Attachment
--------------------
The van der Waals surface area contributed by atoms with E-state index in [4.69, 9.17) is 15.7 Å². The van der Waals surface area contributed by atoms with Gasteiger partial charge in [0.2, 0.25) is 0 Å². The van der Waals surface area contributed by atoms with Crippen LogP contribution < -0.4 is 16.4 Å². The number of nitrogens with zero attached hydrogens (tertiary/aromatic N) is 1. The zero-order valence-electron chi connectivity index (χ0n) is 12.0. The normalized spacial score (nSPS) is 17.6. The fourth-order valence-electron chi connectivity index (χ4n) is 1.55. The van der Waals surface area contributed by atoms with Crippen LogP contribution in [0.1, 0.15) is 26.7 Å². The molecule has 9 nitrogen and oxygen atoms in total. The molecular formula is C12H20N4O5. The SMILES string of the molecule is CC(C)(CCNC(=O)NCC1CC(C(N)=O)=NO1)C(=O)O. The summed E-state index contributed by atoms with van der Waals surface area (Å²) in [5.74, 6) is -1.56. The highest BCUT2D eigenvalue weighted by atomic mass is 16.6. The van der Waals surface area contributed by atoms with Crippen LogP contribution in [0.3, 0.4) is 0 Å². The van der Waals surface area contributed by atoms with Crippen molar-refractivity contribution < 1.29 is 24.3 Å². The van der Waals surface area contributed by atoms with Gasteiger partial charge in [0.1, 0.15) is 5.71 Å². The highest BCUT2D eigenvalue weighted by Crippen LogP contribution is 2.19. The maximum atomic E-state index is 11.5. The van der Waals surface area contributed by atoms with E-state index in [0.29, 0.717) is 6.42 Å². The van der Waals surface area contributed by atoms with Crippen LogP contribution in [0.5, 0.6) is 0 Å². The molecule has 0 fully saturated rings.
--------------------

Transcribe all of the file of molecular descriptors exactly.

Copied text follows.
The van der Waals surface area contributed by atoms with E-state index in [4.69, 9.17) is 15.7 Å². The van der Waals surface area contributed by atoms with Gasteiger partial charge in [0.2, 0.25) is 0 Å². The van der Waals surface area contributed by atoms with Crippen LogP contribution < -0.4 is 16.4 Å². The number of nitrogens with zero attached hydrogens (tertiary/aromatic N) is 1. The zero-order valence-electron chi connectivity index (χ0n) is 12.0. The normalized spacial score (nSPS) is 17.6. The fourth-order valence-electron chi connectivity index (χ4n) is 1.55. The van der Waals surface area contributed by atoms with Crippen LogP contribution in [0.1, 0.15) is 26.7 Å². The molecule has 9 nitrogen and oxygen atoms in total. The molecular formula is C12H20N4O5. The SMILES string of the molecule is CC(C)(CCNC(=O)NCC1CC(C(N)=O)=NO1)C(=O)O. The summed E-state index contributed by atoms with van der Waals surface area (Å²) in [5.74, 6) is -1.56. The highest BCUT2D eigenvalue weighted by atomic mass is 16.6. The van der Waals surface area contributed by atoms with Crippen LogP contribution in [0.3, 0.4) is 0 Å². The van der Waals surface area contributed by atoms with Crippen molar-refractivity contribution < 1.29 is 24.3 Å². The van der Waals surface area contributed by atoms with Gasteiger partial charge in [0.1, 0.15) is 5.71 Å². The highest BCUT2D eigenvalue weighted by Crippen LogP contribution is 2.19. The maximum atomic E-state index is 11.5. The van der Waals surface area contributed by atoms with E-state index in [0.29, 0.717) is 6.42 Å². The van der Waals surface area contributed by atoms with Crippen LogP contribution in [0.5, 0.6) is 0 Å². The molecule has 0 fully saturated rings.